Tei Tei Taveuni Chairman, Alan Petersen said the Value Chain Training Sessions resolved issues of mistrust between farmers and the middleman.

“Most of us did not really have any idea of the intermediaries along the chain, we understood that the dalo went to the middleman, the middleman sold to an exporter and the exporter exported it. That was our basic knowledge.”

“There’s a lot of mistrust between farmers and the middleman, so this VC training was really useful as it gave the farmers an idea, well it gave us all an idea of all the different links in the chain before it reached the market and what our market was. Most of us has no idea where our dalo was going or who bought our dalo.”

Alan Petersen said: “We invited all our champion farmers – farmers that are lead farmers in our farm groups – to attend the training and it was very good, very basic and to the point, it was appreciated by the farmers to see the value chain, our part in it as farmers and how important each link in the chain is.”

A common and important impact across several of the value chain training sessions has been the improvement in relationships and collaborations.

“Prior to the trainings, we were just doing our work and like everybody was doing theirs and we thought that is his job, and this is my job,” says Praneel Mudaliar, the Managing Director of export business, Sunrise Produce.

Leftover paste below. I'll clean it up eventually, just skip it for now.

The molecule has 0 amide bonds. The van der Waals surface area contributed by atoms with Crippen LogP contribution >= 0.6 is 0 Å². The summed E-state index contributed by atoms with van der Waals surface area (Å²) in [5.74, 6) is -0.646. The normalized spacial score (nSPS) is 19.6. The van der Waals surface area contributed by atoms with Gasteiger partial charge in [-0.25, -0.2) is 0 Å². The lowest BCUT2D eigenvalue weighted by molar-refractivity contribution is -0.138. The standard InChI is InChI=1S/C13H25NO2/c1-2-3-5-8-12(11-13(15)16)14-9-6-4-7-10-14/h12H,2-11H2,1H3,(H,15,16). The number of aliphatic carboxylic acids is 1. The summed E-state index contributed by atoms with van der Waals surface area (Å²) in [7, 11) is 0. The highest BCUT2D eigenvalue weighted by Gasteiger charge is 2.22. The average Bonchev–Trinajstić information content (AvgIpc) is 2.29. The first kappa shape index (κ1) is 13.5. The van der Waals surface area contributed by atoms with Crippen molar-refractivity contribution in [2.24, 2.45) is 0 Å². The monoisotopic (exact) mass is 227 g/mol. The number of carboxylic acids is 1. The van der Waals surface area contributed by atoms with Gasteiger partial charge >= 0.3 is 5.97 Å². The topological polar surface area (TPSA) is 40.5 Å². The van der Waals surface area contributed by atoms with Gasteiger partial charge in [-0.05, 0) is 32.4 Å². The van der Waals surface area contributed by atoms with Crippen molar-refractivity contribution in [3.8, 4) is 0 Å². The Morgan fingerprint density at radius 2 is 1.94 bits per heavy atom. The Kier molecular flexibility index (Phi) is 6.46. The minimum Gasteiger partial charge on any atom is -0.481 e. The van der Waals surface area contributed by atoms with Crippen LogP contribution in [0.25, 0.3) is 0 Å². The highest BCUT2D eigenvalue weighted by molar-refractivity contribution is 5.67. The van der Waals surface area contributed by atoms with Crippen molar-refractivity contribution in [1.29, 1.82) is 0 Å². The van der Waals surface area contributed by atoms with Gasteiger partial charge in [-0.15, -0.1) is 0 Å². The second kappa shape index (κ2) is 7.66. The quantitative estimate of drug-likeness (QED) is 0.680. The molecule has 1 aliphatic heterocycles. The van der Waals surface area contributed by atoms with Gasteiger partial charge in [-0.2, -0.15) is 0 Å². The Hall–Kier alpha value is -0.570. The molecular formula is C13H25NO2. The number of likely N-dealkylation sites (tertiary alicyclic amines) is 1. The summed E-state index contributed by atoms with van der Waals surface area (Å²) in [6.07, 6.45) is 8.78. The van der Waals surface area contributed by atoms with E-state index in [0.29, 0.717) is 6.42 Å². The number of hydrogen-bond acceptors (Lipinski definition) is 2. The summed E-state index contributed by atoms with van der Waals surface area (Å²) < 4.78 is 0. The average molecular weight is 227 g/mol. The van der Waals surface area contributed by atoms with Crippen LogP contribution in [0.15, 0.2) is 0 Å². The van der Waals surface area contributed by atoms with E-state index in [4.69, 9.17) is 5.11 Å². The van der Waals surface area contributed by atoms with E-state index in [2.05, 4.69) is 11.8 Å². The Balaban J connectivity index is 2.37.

“But now the VC training strengthened our relationships, now everyone’s taking responsibility for what they are supposed to do.”

To date Nature’s Way Cooperative has incorporated elements of the Value Chain Guide into a new publication entitled, Fiji Export Procedures For Selected Crops – Guidelines For ‘Team Fiji’ To Bring Back The Gold, widely used by Nature’s Way Cooperative, Ministry of Agriculture and Biosecurity Authority of Fiji as a training resource.

Tutu Rural Training Centre has translated and incorporated elements of the value chain training material into the curriculum of the Young Farmers Course.

MORDI Tonga Trust and the Nishi Foundation, which were collaborators under the PIFON supported Value Chain training, have incorporated elements of the training materials into the syllabus and training manual of their Farmer Field Schools.

NEXT: Value Chain Analysis of Virgin Coconut Oil Domestic Markets: The Banaban Case Study